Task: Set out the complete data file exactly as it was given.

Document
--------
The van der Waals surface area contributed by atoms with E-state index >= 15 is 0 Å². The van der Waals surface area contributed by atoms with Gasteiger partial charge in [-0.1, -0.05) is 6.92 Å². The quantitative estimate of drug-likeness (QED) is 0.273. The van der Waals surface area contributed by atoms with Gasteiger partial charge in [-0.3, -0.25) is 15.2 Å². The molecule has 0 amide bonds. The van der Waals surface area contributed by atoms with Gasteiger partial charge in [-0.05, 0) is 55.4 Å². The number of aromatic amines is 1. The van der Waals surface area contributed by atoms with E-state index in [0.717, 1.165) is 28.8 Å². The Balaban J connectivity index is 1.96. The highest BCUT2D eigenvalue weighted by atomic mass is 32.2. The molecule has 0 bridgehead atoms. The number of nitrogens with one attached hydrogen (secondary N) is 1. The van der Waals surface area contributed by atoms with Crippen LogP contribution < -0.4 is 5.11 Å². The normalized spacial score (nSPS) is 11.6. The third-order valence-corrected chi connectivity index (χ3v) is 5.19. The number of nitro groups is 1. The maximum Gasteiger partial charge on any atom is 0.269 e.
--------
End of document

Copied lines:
The van der Waals surface area contributed by atoms with E-state index >= 15 is 0 Å². The van der Waals surface area contributed by atoms with Gasteiger partial charge in [-0.1, -0.05) is 6.92 Å². The quantitative estimate of drug-likeness (QED) is 0.273. The van der Waals surface area contributed by atoms with Gasteiger partial charge in [-0.3, -0.25) is 15.2 Å². The molecule has 0 amide bonds. The van der Waals surface area contributed by atoms with Gasteiger partial charge in [-0.05, 0) is 55.4 Å². The number of aromatic amines is 1. The van der Waals surface area contributed by atoms with E-state index in [0.717, 1.165) is 28.8 Å². The Balaban J connectivity index is 1.96. The highest BCUT2D eigenvalue weighted by atomic mass is 32.2. The molecule has 0 bridgehead atoms. The number of nitrogens with one attached hydrogen (secondary N) is 1. The van der Waals surface area contributed by atoms with Crippen LogP contribution < -0.4 is 5.11 Å². The normalized spacial score (nSPS) is 11.6. The third-order valence-corrected chi connectivity index (χ3v) is 5.19. The number of nitro groups is 1. The maximum Gasteiger partial charge on any atom is 0.269 e.